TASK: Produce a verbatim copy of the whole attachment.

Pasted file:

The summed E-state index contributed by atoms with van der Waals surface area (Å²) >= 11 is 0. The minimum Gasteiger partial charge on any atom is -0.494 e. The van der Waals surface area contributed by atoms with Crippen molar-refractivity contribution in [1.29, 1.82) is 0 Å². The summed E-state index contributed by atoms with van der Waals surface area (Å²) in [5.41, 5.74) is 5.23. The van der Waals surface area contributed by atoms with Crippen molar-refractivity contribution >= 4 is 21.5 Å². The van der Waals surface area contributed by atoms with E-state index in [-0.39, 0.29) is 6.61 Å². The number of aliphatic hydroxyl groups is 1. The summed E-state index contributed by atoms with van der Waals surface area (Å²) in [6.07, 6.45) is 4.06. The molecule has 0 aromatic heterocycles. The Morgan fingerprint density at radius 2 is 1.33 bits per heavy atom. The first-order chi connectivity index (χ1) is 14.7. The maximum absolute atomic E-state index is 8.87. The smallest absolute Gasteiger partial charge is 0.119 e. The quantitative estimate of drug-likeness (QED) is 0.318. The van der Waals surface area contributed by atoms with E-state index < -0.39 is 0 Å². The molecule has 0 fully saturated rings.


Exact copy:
The summed E-state index contributed by atoms with van der Waals surface area (Å²) >= 11 is 0. The minimum Gasteiger partial charge on any atom is -0.494 e. The van der Waals surface area contributed by atoms with Crippen molar-refractivity contribution in [1.29, 1.82) is 0 Å². The summed E-state index contributed by atoms with van der Waals surface area (Å²) in [5.41, 5.74) is 5.23. The van der Waals surface area contributed by atoms with Crippen molar-refractivity contribution >= 4 is 21.5 Å². The van der Waals surface area contributed by atoms with E-state index in [-0.39, 0.29) is 6.61 Å². The number of aliphatic hydroxyl groups is 1. The summed E-state index contributed by atoms with van der Waals surface area (Å²) in [6.07, 6.45) is 4.06. The molecule has 0 aromatic heterocycles. The Morgan fingerprint density at radius 2 is 1.33 bits per heavy atom. The first-order chi connectivity index (χ1) is 14.7. The maximum absolute atomic E-state index is 8.87. The smallest absolute Gasteiger partial charge is 0.119 e. The quantitative estimate of drug-likeness (QED) is 0.318. The van der Waals surface area contributed by atoms with E-state index < -0.39 is 0 Å². The molecule has 0 fully saturated rings.